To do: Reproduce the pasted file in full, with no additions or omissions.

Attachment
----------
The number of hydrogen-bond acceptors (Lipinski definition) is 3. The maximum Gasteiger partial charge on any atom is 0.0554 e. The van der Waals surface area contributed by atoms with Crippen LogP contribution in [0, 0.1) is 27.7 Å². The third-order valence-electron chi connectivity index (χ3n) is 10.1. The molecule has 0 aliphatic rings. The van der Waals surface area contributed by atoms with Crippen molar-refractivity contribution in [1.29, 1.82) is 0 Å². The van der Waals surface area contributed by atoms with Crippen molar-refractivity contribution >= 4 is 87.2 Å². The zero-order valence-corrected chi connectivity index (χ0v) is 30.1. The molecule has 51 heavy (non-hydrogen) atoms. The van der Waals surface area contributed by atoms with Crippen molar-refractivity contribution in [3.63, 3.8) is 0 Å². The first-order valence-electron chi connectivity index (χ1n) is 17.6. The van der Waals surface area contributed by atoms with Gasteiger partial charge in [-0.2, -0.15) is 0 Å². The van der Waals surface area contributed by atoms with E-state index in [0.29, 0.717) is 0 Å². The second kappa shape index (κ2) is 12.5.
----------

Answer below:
The number of hydrogen-bond acceptors (Lipinski definition) is 3. The maximum Gasteiger partial charge on any atom is 0.0554 e. The van der Waals surface area contributed by atoms with Crippen LogP contribution in [0, 0.1) is 27.7 Å². The third-order valence-electron chi connectivity index (χ3n) is 10.1. The molecule has 0 aliphatic rings. The van der Waals surface area contributed by atoms with Crippen molar-refractivity contribution in [1.29, 1.82) is 0 Å². The van der Waals surface area contributed by atoms with Crippen molar-refractivity contribution >= 4 is 87.2 Å². The zero-order valence-corrected chi connectivity index (χ0v) is 30.1. The molecule has 51 heavy (non-hydrogen) atoms. The van der Waals surface area contributed by atoms with Crippen molar-refractivity contribution in [3.63, 3.8) is 0 Å². The first-order valence-electron chi connectivity index (χ1n) is 17.6. The van der Waals surface area contributed by atoms with Gasteiger partial charge in [-0.2, -0.15) is 0 Å². The van der Waals surface area contributed by atoms with E-state index in [0.29, 0.717) is 0 Å². The second kappa shape index (κ2) is 12.5.